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Banish the Bradford pear

QUESTION: When should Bradford pear trees be pruned? Is now a good time? How far back should you prune them?

Bradford pear trees are the first to flower in spring, but they are not a good choice for landscape trees.

I’ll answer the last question first, and echo the thoughts of many landscape and forestry experts who believe that these trees should get just one pruning cut – about an inch above the ground.

Seriously, Bradford pears (Pyrus calleryana Bradford’) are not good landscape trees, no matter how lovely they are this time of year. They live fast and die young – a 25-year-old Bradford pear is probably near the end of its life. Because their heavy limbs grow at narrow angles, they tend to split apart. And because they shoot up so quickly and easily, this import from China has been placed on alert as a possible threat by the Tennessee Exotic Pest Plant Council. So, is it time to reconsider?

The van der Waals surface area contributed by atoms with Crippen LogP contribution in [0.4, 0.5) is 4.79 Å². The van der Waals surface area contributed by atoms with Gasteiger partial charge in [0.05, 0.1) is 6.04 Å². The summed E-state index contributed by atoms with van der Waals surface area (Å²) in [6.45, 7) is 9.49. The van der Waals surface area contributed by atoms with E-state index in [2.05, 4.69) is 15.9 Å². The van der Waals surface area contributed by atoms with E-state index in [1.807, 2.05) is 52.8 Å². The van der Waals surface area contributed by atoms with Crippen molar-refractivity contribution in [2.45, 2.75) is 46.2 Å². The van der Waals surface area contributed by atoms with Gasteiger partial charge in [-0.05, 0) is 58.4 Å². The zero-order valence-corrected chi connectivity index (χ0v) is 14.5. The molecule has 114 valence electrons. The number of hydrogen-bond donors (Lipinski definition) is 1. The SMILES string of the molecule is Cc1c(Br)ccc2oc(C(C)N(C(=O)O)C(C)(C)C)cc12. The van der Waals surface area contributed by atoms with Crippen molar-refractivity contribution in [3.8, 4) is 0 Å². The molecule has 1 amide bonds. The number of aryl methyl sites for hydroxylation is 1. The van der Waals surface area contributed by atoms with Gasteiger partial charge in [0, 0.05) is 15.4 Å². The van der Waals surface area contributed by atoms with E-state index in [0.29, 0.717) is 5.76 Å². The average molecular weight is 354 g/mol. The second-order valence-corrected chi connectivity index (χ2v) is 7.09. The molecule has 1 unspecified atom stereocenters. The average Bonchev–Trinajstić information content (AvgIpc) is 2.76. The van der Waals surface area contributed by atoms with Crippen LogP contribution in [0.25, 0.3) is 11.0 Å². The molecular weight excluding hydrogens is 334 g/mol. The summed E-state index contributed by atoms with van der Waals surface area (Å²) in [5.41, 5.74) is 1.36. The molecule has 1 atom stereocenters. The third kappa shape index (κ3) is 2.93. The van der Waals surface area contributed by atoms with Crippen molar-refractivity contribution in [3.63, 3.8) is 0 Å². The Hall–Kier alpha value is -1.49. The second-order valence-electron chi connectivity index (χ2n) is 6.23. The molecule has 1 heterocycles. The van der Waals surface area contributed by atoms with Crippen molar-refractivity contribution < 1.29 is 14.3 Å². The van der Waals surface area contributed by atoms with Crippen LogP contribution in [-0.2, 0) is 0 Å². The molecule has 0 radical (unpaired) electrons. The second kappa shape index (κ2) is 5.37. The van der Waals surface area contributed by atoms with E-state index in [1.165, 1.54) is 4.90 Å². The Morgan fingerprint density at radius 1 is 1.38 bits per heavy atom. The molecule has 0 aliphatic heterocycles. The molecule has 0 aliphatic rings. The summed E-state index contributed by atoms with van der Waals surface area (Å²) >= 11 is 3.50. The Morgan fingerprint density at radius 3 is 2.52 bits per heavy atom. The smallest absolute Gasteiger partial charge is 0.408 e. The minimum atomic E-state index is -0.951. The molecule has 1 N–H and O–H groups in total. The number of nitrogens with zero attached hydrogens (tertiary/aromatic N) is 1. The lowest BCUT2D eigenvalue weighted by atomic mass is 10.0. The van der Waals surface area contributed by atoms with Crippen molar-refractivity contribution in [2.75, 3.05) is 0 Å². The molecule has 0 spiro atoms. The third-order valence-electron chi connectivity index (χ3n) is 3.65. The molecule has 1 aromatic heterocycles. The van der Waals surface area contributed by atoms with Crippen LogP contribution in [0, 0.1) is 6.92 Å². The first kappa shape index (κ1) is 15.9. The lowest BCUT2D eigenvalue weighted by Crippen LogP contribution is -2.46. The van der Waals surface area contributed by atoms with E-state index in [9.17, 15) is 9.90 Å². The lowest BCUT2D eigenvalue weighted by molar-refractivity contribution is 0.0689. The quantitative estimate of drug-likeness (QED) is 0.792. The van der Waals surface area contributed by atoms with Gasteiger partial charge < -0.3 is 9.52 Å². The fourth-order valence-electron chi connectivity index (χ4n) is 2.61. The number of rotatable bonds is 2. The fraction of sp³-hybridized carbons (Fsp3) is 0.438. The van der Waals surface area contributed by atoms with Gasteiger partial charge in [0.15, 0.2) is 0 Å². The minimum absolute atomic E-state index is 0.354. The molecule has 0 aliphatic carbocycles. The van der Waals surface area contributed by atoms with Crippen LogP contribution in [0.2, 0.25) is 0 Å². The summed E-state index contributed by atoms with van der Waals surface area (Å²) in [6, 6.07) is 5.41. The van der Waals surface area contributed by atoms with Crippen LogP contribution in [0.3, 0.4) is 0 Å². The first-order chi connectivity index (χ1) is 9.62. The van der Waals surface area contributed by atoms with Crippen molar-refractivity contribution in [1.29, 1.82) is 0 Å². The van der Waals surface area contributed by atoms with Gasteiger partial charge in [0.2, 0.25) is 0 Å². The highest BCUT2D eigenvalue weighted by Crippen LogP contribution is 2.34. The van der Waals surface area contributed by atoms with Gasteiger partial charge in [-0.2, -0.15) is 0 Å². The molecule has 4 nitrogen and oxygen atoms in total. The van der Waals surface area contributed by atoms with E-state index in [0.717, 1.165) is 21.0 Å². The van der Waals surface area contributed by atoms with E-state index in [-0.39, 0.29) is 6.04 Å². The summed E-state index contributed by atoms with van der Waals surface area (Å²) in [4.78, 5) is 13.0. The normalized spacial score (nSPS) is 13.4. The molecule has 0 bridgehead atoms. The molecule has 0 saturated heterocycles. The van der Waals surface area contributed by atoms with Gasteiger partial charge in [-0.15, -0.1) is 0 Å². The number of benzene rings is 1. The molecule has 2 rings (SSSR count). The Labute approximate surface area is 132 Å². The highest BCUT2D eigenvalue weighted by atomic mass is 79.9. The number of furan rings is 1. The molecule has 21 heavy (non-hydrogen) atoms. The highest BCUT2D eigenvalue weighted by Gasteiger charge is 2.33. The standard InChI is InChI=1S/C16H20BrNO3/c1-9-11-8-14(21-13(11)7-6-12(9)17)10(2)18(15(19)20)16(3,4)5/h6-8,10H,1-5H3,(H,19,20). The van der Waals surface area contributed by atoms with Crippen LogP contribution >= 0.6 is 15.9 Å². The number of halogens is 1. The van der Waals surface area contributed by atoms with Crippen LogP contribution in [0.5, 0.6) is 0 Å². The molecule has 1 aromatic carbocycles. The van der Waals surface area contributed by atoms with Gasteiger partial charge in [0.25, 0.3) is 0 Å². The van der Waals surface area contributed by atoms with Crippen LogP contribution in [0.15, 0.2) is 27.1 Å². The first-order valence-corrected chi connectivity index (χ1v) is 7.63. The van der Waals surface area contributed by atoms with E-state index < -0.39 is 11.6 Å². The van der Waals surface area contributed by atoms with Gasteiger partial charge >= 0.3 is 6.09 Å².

But back to the question: It’s good to prune trees in late winter, while they’re still dormant. As you are no doubt aware if you’re in Middle Tennessee, “late winter” now seems to mean the same as “spring,” and most things are no longer dormant. So if you need to prune, do it now, before the tree leafs out fully and you can still see the branch structure easily.

Really, though, wouldn’t you rather have something else? Landscape professionals suggest a couple of good native alternatives to the Bradford pear: downy serviceberry (Amelanchier arboria), which has white flowers in spring, dark green foliage in summer and red berries in the fall; and Fringe tree (Chionanthus virginicus), white flowers, green leaves, small blue-black fruit enjoyed by birds in the fall.

Either would be better than a Bradford pear, guaranteed.


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